Mar 3 2011

Nurturing potential for 25 years in El Salvador

In December 2010, CFCA celebrated its 25th anniversary of service in El Salvador. Henry Flores, director of the communications center in El Salvador and an employee of CFCA there for 16 years, offers this reflection.

I was first introduced to CFCA in 1995 when I was returning from the U.S. where I had lived and studied for seven years.

The CFCA office in Santa Ana, in El Salvador, needed to hire a translator. Though I wasn’t the best translator, I was blessed to be given the opportunity.

Henry Flores

Henry Flores

My first thought about the job was, “This should be a nice way to readjust myself to the country and make some income until I find something better to do.”

The days passed and little by little, I reconnected with my roots and started to learn from the people of my country, those who are hidden in their cardboard, rusted metal sheet and old wood houses, those we call “the poor.”

They taught me that “rich” is not about how much you have, but how little you need. This made a permanent impact on my heart and what started as a temporary job has become a 16-year passion for service.

People living in poverty constantly humble me with their reality and difficult life burdens but unbelievable resilience and faith.

In December 2010, we celebrated the 25th anniversary of CFCA’s service in El Salvador. Twenty-five is an easy number to say but the stories and miracles behind it are endless.

I have witnessed the life transformation of thousands of sponsored members and their families, becoming better trained to build their own path out of poverty with the tools provided by CFCA.

Many of the children sponsored by CFCA in these 25 years are now adults, who have been able to break the circle of poverty, live with stronger family values and understand the importance of education.
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Feb 16 2011

A look back at Walk2gether in Peru

CFCA asks project coordinators in the countries that Walk2gether visits to complete questionnaires about their experience with the walk. The questions are intended to identify the walk’s highlights and challenges in their country. Here are some comments from Henry Perez, project coordinator in Lima, Peru. (Walk2gether is now in Bolivia.)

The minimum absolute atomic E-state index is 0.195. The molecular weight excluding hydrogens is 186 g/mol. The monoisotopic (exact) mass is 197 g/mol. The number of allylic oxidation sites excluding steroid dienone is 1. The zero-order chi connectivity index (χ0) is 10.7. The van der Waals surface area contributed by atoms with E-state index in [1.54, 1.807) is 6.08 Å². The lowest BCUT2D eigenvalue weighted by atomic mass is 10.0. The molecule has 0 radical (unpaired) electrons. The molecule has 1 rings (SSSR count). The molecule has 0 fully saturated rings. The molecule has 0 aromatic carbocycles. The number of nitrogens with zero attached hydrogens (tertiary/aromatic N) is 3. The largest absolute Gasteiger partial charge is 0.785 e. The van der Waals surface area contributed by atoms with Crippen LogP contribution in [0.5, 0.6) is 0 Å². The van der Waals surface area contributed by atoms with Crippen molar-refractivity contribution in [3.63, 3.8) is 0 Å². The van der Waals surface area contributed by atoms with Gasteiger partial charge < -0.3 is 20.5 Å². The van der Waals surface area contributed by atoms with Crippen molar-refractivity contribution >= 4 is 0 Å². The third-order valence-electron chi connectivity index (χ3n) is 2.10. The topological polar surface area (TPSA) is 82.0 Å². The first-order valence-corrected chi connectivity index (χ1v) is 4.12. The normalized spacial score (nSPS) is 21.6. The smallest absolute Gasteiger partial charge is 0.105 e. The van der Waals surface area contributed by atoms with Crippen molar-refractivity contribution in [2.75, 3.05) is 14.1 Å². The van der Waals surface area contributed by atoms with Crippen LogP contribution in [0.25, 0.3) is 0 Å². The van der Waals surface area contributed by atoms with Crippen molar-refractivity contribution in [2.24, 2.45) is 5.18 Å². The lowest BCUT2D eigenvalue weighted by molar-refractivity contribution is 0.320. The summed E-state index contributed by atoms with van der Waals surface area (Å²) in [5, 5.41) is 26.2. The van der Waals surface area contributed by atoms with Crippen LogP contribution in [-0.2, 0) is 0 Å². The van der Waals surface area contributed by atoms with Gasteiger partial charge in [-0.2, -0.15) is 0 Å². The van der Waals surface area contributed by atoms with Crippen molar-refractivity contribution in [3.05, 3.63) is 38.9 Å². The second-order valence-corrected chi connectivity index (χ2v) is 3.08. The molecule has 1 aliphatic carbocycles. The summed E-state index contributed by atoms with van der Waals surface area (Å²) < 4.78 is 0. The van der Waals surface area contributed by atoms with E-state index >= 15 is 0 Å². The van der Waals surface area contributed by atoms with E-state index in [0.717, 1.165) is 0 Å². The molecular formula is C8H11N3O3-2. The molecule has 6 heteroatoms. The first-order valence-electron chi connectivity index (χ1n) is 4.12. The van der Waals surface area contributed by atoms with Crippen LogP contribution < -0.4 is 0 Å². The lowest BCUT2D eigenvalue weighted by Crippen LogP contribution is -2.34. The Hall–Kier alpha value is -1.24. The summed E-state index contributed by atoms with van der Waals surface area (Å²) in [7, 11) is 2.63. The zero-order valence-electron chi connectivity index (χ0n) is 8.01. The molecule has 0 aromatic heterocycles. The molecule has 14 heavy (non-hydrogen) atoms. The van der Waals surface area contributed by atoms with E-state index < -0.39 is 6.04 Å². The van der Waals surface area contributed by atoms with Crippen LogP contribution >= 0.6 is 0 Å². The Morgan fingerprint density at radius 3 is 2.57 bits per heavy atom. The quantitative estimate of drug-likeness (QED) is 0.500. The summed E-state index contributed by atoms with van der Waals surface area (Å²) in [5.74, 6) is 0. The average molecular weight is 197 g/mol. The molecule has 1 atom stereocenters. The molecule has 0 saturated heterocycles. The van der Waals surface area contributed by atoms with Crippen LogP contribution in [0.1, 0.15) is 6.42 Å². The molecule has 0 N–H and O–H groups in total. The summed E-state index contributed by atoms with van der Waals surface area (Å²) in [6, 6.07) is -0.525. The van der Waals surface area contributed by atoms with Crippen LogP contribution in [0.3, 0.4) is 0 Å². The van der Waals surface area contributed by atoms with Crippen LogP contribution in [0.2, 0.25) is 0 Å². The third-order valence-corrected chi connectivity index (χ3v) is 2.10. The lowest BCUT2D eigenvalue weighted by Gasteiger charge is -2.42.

What are the most memorable moments during the walk?

The Walk2gether camper had to leave the walk so that its country circulation permits could be renewed in Peru. We drove the camper back to the border to renew the permits.

During this trip, the camper suffered several mechanical problems, causing a delay in catching up with the walk.

Walk2gether in the Peruvian desert

Walk2gether in the desert in Peru.

The camper was away from Walk2gether about five days. Most of Bob’s equipment and gear is inside. It’s the only place where he has time to rest and relax during the walk.

In spite of this, Bob showed his strength and will to continue and spent these days in a minivan to rest and keep the little gear he had. We were able to spend more time with him and see a different side of his humanity.

The second most memorable moment was walking on the road from Arequipa to Juliaca. The narrow, steep roads took us from 2,800 meters (about 1.7 miles) above sea level to 4,528 meters (about 2.8 miles) in the same day.

The curves were very dangerous and the visibility was poor. A very strong rainstorm occurred, and we suffered extreme cold that numbed our body. Then a hailstorm hit as we were going up the road.

Despite these extreme weather and road conditions, Bob did not stop and motivated all of us to continue with our mission.

What are some challenges Walk2gether encountered?

CFCA-Lima has three full-time staff members and serves about 1,600 sponsored members. At the same time, the walk in Peru was going to be very long, almost four months, because Peru is a big country ó almost twice the size of Texas. During much of the walk no sponsored members or their families were nearby to accompany it.